MicroSectors FANG+ Index -Inverse Leveraged ETN (GNAF) –This ETN offers inverse exposure to an index of “FANG” companies (Facebook, Apple, Amazon, Netflix, and Alphabet [formerly Google]), as well as other companies that exhibit similar characteristics. Presumably, the index will always include these five companies; an index committee is responsible for selecting the additional names. Eligible stocks must be listed on a US exchange (ADRs are acceptable), classified in the technology or consumer discretionary sectors, and exhibit similar traits to other technology and internet companies. At least ten stocks must be included in the index—the number of constituents when the note launched—so investors can expect a high level of concentration. All holdings are equally weighted. As a geared product with daily resets, GNAF is designed as a short-term trading tool and not a long-term investment vehicle. Long-term returns could materially differ from those of the underlying index due to daily compounding. Although GNAF’s fee may seem high, trading costs should be the greater concern for short-term position.
MicroSectors FANG+ Index -2x Inverse Leveraged ETN (FNGZ) – same as above by 2x inverse exposure. FNGZ is designed as a short-term trading tool and not a long-term investment vehicle. Long-term returns could materially differ from those of the underlying index due to daily compounding.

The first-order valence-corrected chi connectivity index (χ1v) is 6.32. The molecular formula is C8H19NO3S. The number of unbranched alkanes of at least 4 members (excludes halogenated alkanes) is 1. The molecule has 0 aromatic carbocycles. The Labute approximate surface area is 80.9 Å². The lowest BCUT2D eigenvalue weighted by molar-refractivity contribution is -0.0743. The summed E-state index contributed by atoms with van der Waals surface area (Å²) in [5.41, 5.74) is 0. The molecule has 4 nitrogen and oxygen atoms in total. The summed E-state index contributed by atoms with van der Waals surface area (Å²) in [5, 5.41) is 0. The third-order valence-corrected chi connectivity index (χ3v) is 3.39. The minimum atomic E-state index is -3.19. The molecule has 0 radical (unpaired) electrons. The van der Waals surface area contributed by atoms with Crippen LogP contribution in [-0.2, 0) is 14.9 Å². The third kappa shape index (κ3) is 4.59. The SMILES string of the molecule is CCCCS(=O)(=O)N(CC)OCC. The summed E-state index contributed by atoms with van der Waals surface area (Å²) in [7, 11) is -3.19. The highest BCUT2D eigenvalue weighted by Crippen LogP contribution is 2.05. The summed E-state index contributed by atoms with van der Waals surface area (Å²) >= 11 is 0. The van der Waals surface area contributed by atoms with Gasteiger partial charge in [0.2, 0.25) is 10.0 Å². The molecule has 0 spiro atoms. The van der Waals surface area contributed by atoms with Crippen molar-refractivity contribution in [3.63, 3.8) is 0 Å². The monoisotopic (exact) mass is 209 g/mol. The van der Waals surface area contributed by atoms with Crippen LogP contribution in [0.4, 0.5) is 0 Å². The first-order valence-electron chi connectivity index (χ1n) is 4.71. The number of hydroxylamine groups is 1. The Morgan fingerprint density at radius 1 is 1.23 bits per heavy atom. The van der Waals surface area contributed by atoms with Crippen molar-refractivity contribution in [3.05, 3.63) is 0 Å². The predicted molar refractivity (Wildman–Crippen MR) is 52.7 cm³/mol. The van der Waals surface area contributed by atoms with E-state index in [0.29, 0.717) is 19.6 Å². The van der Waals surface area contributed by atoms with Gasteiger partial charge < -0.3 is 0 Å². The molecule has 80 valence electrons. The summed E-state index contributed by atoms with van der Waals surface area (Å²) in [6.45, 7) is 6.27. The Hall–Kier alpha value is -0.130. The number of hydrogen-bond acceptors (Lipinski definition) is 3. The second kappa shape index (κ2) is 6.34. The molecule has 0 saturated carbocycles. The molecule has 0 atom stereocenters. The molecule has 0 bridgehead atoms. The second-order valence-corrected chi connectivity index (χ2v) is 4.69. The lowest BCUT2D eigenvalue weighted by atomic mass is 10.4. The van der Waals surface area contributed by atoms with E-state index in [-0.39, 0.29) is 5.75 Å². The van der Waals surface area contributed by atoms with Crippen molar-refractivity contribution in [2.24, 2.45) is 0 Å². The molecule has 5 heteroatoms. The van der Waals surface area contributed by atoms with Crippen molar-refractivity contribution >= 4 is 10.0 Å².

MicroSectors FANG+ Index -3X Inverse Leveraged ETN (FNGD) -same as above but 3x inverse exposure. FNGD is designed as a short-term trading tool and not a long-term investment vehicle. Long-term returns could materially differ from those of the underlying index due to daily compounding.
Direxion Daily S&P 500 Bear 1x ETF (SPDN) – an inverse equities fund tracking the S&P 500 Index. This multi-cap fund is relatively equally weighted and is designed to provide 1x inverse exposure to one of the most popular indexes among investors. Holding it for a period longer than that will introduce the effects of compounding, even if this is less pronounced than in a leveraged ETF product. As such, SPDN is inherently a short-term tactical play.
ProShares Short S&P 500 (SH): Inversely tracks the S&P 500 Index- Using the S&P 500 as its benchmark, SH aims to profit by as much as the benchmark index declines by investing in derivatives, that may include futures contracts, swaps, and stock options. The fund focuses on the behavior of large-cap stocks but also watches real estate investment trusts (REITS). The top holdings are Microsoft Corp. (MSFT), Apple Inc. (AAPL), and Amazon.com Inc. (AMZN)
ProShares UltraShort S&P500 2x ETF (SDS) is leveraged to produce returns that are 2x the inverse daily returns of the S&P500. Due to the compounding of daily returns, holding periods of greater than one day can result in returns that are significantly different than the target return and ProShares’ returns over periods other than one day will likely differ in amount and possibly direction from the target return for the same period.